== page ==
Peter - rock

The word pun that Jesus makes in Matthew 16:18 in Greek (using similar words for “Peter” and “rock”: πετρος and πετρα) is lost in most languages (such as in English) but is naturally preserved in some languages, such as French (Pierre and pierre), Portuguese (Pedro and pedra), Italian (Pietro and pietra), Latin (Petrus and petram), Corsican (Petru and petra), Modern Greek (Πέτρος and πέτρα), and — to a lesser degree — in Spanish (Pedro and piedra) and in Romanian (Petru and piatră).

Despite the similarity between the words in those languages, readers might not automatically catch the word play, as Carlo Buzzetti (in The Bible Translator 1983, p. 308ff. ) explains for Italian (click here to read more)

“In many languages it is not possible to repeat the same word, because the equivalent of Petros has become a personal name, while the equivalent of petra is a common noun, the gender of which may be different from that of the equivalent of Petros. The Italian linguistic situation seems at first sight to be very similar to the Greek: to translate Petrospetra we can use Pietropietra. But unfortunately this conveys a different meaning to the average Italian reader: first, because Pietro is now not a new nickname, but a common traditional personal name; and second, because pietra is a feminine noun similar in form to Pietro, but carrying no suggestion that the two have the same meaning. Indeed, Pietro, like ‘Peter’ and most personal names, carries no meaning at all for the average reader or speaker.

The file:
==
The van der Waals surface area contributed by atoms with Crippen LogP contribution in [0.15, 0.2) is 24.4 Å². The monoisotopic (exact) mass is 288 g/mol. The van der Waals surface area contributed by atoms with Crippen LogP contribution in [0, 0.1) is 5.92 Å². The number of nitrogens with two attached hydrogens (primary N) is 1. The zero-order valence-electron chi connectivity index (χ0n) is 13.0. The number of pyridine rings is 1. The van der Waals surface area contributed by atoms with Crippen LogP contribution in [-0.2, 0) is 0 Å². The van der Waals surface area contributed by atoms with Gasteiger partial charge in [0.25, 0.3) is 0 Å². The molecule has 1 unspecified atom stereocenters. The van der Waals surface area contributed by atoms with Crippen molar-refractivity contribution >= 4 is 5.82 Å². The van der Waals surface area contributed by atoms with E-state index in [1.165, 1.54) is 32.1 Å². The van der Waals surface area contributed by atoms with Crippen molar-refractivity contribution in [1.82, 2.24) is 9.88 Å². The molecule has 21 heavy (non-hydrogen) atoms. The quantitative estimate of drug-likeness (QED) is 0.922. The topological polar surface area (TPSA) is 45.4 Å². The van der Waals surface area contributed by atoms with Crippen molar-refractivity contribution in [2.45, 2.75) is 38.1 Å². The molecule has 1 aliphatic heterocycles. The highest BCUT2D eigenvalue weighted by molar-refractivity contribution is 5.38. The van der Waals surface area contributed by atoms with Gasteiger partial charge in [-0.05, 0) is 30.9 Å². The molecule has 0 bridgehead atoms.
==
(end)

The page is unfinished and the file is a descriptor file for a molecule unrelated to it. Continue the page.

“The common language translators felt that it was possible to make the identification between Petros and petra explicit, and at the same time exploit the similarity between the two words. We thus translated: tu sei Pietro e su di te, come su una pietra, io costruirò la mia comunità [in the original Common Language Version: Chiesa] (‘you are Peter and on you, as on a rock, I will build my community [originally: ‘Church’]. Our te (‘you’) connected Pietro and pietra. while our come (‘as’) expressed the fact that the connection was based on an image. In this way we suggested the meaning of Pietro.”

Like the Peshitta translation in Syriac Aramaic (Classical Syriac) with the term ܟܹܐܦܵܐ (kēpā), the Neo-Aramaic languages of Assyrian and Chaldean use terms for both “Peter” and “rock” (and “Cephas”) that are identical (ܟܹܐܦܵܐ and كِيپَا, both pronounced kēpā) so the word pun is preserved in those translations as well. (Source: Ken Bunge)

See also Cephas and this lectionary in The Christian Century.

Building the Church (image)

Painting by Wang Suda 王肅達 (1910-1963),
Copyright by the Catholic University Peking, China

Text under painting translated from Literary Chinese into English:

Establishing the Church
You are the rock, on this I will establish my Church